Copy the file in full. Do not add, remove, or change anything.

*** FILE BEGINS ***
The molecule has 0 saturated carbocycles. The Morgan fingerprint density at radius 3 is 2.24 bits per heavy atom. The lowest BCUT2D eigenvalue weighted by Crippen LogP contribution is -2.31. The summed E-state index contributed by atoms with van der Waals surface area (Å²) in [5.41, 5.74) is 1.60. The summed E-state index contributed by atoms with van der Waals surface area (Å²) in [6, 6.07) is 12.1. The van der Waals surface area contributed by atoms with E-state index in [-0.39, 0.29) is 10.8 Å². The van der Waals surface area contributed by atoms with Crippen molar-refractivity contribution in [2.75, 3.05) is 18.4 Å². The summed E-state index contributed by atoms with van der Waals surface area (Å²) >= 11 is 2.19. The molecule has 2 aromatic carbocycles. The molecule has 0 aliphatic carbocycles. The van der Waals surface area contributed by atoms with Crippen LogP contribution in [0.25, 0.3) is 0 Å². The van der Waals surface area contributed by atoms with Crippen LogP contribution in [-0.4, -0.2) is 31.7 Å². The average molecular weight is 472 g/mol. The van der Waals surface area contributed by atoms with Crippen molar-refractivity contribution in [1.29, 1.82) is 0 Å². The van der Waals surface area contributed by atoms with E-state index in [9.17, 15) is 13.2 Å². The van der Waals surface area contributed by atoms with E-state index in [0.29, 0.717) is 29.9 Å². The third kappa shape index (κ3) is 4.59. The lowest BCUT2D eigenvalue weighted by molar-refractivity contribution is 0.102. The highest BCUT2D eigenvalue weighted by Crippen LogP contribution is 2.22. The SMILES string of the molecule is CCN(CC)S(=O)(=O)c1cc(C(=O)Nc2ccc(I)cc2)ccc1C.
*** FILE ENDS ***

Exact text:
The molecule has 0 saturated carbocycles. The Morgan fingerprint density at radius 3 is 2.24 bits per heavy atom. The lowest BCUT2D eigenvalue weighted by Crippen LogP contribution is -2.31. The summed E-state index contributed by atoms with van der Waals surface area (Å²) in [5.41, 5.74) is 1.60. The summed E-state index contributed by atoms with van der Waals surface area (Å²) in [6, 6.07) is 12.1. The van der Waals surface area contributed by atoms with E-state index in [-0.39, 0.29) is 10.8 Å². The van der Waals surface area contributed by atoms with Crippen molar-refractivity contribution in [2.75, 3.05) is 18.4 Å². The summed E-state index contributed by atoms with van der Waals surface area (Å²) >= 11 is 2.19. The molecule has 2 aromatic carbocycles. The molecule has 0 aliphatic carbocycles. The van der Waals surface area contributed by atoms with Crippen LogP contribution in [0.25, 0.3) is 0 Å². The van der Waals surface area contributed by atoms with Crippen LogP contribution in [-0.4, -0.2) is 31.7 Å². The average molecular weight is 472 g/mol. The van der Waals surface area contributed by atoms with Crippen molar-refractivity contribution in [1.29, 1.82) is 0 Å². The van der Waals surface area contributed by atoms with E-state index in [9.17, 15) is 13.2 Å². The van der Waals surface area contributed by atoms with E-state index in [0.29, 0.717) is 29.9 Å². The third kappa shape index (κ3) is 4.59. The lowest BCUT2D eigenvalue weighted by molar-refractivity contribution is 0.102. The highest BCUT2D eigenvalue weighted by Crippen LogP contribution is 2.22. The SMILES string of the molecule is CCN(CC)S(=O)(=O)c1cc(C(=O)Nc2ccc(I)cc2)ccc1C.